Friction model and foreign exchange market intervention
The friction model is consistent with the hypothesis that a central bank intervenes in a foreign exchange market only if the necessity grows beyond certain thresholds. For this feature, the model is adopted in some recent studies as an attractive central bank reaction function. However, with official data on Federal Reserve and Bundesbank intervention, this paper shows that the friction model's advantage relative to a linear model may be negligible in terms of RMSE and MAE of in-sample fitting and out-of-sample forecasts. The implication is that intervention decisions are at the monetary authorities' discretion rather than dictated by a rule.
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- Baillie, Richard T. & Osterberg, William P., 2000. "Deviations from daily uncovered interest rate parity and the role of intervention," Journal of International Financial Markets, Institutions and Money, Elsevier, vol. 10(3-4), pages 363-379, December.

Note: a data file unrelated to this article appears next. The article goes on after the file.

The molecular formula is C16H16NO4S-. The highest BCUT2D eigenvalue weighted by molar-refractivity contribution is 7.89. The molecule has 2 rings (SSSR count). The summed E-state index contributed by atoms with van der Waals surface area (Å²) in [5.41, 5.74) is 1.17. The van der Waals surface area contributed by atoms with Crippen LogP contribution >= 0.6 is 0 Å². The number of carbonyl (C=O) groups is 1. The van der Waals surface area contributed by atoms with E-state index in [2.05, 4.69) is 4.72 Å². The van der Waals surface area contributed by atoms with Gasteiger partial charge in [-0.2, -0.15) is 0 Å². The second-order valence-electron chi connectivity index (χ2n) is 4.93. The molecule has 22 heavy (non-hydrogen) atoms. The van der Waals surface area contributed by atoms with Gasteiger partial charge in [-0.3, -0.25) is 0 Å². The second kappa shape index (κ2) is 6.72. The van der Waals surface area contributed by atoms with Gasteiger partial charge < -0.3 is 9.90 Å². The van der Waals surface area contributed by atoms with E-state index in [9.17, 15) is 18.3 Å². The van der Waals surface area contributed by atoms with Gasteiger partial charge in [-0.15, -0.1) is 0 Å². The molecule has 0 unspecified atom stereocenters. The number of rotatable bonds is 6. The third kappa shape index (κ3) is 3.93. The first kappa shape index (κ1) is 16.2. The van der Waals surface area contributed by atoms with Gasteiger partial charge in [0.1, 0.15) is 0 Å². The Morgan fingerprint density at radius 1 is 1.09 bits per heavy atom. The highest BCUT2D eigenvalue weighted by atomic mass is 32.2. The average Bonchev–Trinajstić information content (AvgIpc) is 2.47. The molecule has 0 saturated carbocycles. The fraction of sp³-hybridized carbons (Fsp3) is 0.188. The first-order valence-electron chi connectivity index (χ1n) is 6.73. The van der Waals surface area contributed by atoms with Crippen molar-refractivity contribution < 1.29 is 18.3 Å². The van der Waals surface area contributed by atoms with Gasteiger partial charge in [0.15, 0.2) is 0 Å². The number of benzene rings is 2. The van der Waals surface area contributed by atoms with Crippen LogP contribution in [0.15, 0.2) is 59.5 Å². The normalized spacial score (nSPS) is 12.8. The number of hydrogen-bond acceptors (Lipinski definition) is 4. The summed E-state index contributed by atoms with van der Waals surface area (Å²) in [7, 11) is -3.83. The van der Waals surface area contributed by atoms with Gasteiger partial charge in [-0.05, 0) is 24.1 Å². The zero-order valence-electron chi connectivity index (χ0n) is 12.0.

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2000-018, Federal Reserve Bank of St. Louis.
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"The practice of central bank intervention: looking under the hood,"
2000-028, Federal Reserve Bank of St. Louis.
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- Owen F. Humpage, 1996.
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9608, Federal Reserve Bank of Cleveland.
- Humpage, Owen F, 1999. "U.S. Intervention: Assessing the Probability of Success," Journal of Money, Credit and Banking, Blackwell Publishing, vol. 31(4), pages 731-747, November.
- Christopher J. Neely, 2006. "Identifying the effects of U.S. intervention on the levels of exchange rates," Working Papers 2005-031, Federal Reserve Bank of St. Louis.
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Other publications TiSEM
9ca974cc-1549-4752-8dbe-0, Tilburg University, School of Economics and Management.
- Almekinders, Geert J. & Eijffinger, Sylvester C. W., 1996. "A friction model of daily Bundesbank and Federal Reserve intervention," Journal of Banking & Finance, Elsevier, vol. 20(8), pages 1365-1380, September.
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